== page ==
The Women’s Tour has been new for everyone. Ahead of the race at the start of the week Joanna Rowsell summed up what the Britain’s first ___ means for women in cycling: ‘I think it is going to be massive. Already the foreign riders within my team have said they’re really excited about it.

‘In the UK I think we’re really leading the way and the next logical step is an international race, which they’ve managed to get together.’

King and Trott, Rowsell’s Wiggle-Honda teammates, aimed to inspire younger riders while tempting novices to the sport between Wednesday’s start in Oundle and Sunday’s finish in Bury St Edmunds.

‘I think women’s cycling is going to be huge,’ Rowsell said in March, fresh from her latest World Championship heroics and at a Q&A in Manchester Central at the Bike & Tri show.

‘Younger girls that are in the sport have something to look up to. When I started, Victoria Pendleton was the only one really racing at that level whereas at the moment there a lot of top girls.’

credit: Friends Life Women's Tour
credit: Friends Life Women’s Tour

Great Britain team coach Darren Tudor praised Lucy through out the Tour: ‘Lucy is clearly going well. Every day she’s getting up there in the bunch sprints, which we always expected.

‘Being based out in the Netherlands she’s getting this kind of racing all the time, which clearly shows.

‘She’s gaining stacks of experience so for a 19-year-old she’s consistently performing which is great.’

During the Tour world champion Katie Archibald, who was testing the road from the track, said: ‘I love being on the track but there is a huge motivation to go there and do well and to help get a result for Lucy Garner.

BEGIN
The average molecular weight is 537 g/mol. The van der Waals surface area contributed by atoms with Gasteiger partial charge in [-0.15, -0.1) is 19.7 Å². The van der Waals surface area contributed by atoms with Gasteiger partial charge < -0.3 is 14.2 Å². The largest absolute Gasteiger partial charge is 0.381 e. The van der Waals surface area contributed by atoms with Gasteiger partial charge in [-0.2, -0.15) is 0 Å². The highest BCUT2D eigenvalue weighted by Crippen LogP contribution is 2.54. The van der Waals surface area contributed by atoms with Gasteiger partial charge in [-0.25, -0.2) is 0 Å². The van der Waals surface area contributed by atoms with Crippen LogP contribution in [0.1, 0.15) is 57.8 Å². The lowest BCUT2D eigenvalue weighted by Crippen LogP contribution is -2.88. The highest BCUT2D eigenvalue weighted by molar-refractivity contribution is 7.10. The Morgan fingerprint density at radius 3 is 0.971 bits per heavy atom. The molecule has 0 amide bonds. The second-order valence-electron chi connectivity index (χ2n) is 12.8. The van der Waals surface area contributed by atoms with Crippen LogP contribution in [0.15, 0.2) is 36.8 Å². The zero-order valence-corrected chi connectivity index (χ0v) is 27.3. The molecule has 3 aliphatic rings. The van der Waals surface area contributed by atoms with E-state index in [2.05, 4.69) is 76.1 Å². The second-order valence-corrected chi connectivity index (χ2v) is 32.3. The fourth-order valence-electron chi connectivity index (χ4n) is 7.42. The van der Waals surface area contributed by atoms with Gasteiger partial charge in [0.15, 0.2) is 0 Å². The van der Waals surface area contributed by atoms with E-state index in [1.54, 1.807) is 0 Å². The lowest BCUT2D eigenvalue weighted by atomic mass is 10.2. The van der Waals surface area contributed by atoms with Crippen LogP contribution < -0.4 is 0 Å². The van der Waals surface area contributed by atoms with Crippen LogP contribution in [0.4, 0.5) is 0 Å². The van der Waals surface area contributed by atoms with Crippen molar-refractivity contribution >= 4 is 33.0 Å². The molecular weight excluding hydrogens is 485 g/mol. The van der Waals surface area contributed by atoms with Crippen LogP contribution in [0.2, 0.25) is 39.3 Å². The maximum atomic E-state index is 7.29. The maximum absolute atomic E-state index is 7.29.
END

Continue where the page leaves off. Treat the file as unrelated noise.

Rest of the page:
‘All the girls on the tour are probably in similar positions, so we will definitely have a good understanding and hopefully we will do well.’


Tributes have been paid to former British tennis number one Elena Baltacha, who died this week after a short battle with liver cancer.


Baltacha, who was 30, was the British number one from December 2009 to June 2012.

She won 11 International Tennis Federation titles, breaking into the world’s top 50 in 2010.

Elena was also part of Team GB at the London 2012 Olympics. Part of the build up to the games she was a torchbearer.

‘We have lost a shining light from the heart of British tennis – a true role model, a great competitor and a wonderful friend,’ said Iain Bates, the Lawn Tennis Association’s head of women’s tennis.

‘We have so many special memories to cherish, but this leaves a gaping hole for everybody in both British and women’s tennis, and words simply cannot express how saddened we are by this news.’

Baltacha retired from professional tennis last November after struggling to overcome a series of injuries and was diagnosed with her illness in January, only weeks after she married her long-term coach Nino Severino.

‘We are heartbroken beyond words at the loss of our beautiful, talented and determined Bally,’ said Severino, in a statement released by her family.

‘She was an amazing person and she touched so many people with her inspirational spirit, her warmth and her kindness.’